What are the effects of animal parasites?
All animals carry parasites, such as intestinal worms (or helminths). The parasites cause several diseases including gastritis and enteritis, which prevent the animal putting on weight. Some pathological parasites can even kill livestock.
The cost of parasites to farmers is large. The Animal Health drugs market is reported to be worth more than $7.5BN and many of these drugs are targeted on parasites. Companion animals, such as dogs and cats, are wormed regularly by their caring owners. However, parasites such as canine lungworm are killing increasing numbers of pets. This is why Bayer is using ioLight microscopes to promote Advocate®, which prevents infestation.
Reducing drug use
Governments worldwide are now introducing regulations to reduce the use of drugs in the food chain. Vets now have to diagnose intestinal parasites before treating farm animals. This is done by collecting a fecal sample from the back of the animal and sending it off to the lab for microscopic analysis to detect parasite eggs. This usually takes two days after which the vet returns to the farm to treat the animals if required. The ioLight portable field microscope is highly portable and has a wipe clean surface (which is important to vets working behind animals). It is also less expensive than a lab microscope and produces images on a tablet that can easily be shared with the vet’s clients, building that crucial trust between vet and farmer.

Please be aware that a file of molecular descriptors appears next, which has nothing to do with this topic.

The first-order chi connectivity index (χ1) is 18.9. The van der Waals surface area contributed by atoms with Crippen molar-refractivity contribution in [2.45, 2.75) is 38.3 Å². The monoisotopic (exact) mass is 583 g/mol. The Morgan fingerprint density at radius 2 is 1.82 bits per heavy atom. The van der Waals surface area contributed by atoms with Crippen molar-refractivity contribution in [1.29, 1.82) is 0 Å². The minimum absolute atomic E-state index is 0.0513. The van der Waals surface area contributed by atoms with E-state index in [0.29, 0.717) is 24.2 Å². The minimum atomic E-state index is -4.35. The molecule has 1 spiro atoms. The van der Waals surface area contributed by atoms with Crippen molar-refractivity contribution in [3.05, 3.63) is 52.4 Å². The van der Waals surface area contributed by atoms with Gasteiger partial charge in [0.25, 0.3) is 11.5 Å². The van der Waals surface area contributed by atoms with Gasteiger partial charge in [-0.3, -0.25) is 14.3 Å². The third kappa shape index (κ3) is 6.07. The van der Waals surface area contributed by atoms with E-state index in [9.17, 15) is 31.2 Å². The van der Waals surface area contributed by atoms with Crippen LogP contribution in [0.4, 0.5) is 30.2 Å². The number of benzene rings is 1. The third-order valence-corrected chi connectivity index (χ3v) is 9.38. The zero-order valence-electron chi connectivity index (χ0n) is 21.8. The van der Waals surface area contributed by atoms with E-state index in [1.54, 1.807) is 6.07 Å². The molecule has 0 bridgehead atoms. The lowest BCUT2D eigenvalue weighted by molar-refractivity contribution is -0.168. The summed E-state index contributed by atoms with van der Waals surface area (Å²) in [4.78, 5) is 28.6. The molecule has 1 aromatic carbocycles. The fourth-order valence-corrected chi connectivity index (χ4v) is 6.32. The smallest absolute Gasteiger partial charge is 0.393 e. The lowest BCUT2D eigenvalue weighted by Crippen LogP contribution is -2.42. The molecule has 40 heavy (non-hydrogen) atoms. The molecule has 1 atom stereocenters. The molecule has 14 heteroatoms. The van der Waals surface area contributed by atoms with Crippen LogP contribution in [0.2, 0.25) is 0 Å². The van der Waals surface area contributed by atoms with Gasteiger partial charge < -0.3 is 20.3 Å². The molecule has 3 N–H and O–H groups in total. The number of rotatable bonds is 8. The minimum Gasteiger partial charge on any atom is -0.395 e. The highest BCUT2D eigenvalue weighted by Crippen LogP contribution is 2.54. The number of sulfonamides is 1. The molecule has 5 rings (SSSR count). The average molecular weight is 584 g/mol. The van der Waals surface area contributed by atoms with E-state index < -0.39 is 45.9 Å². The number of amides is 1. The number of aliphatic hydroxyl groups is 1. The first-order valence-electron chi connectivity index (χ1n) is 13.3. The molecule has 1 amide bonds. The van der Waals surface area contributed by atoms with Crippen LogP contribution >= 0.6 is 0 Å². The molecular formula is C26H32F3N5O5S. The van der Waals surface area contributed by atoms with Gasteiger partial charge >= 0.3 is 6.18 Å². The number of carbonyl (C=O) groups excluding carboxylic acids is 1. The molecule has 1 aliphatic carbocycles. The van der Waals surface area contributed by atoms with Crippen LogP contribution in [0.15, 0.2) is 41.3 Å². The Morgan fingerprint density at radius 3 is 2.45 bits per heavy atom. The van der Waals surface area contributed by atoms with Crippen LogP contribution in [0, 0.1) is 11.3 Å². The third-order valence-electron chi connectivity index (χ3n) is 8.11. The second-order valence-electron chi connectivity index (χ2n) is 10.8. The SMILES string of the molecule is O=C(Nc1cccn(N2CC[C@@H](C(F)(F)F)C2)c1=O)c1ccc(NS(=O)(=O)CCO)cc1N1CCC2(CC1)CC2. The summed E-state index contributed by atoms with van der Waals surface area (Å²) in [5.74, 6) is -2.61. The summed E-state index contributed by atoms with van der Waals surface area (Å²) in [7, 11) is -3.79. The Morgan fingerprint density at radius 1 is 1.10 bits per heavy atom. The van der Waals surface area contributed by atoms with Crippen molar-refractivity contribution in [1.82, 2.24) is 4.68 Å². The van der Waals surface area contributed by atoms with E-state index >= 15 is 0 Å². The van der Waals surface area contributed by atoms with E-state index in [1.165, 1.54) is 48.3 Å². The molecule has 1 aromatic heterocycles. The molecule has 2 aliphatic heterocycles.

Moredun are one of the UK’s foremost labs working on animal parasites. They work with their member farmers and government to devise practical methods of controlling parasites. Moredun carry out standard faecal egg counts as described in a previous article; however they also study the life cycle of the parasites with the aim of increasing understanding to help to devise new methods of control.
Sheep nematodes have a fascinating life cycle – nematode eggs are laid inside sheep and leave the animal in the dung where they hatch into first stage larvae. They then shed their skin and become second stage larvae, remaining in the dung. Their skin is shed once more and they become third stage larvae at which point they leave the dung and move on to the grass where they are eaten by the sheep and the life cycle begins again.
Below is an image taken by Thomas Tzelos of Moredun using the ioLight field microscope. This image shows a sheep parasitic nematode, the brown stomach worm (aka Teladorsagia circumcincta, to give it it’s proper name!) The nematode is in the process of shedding its skin for the second time and becoming the infective third stage larvae.
The ioLight microscope provides a really convenient and easy to use way of imaging these larvae in the lab without all the complexity and cost of a conventional microscope.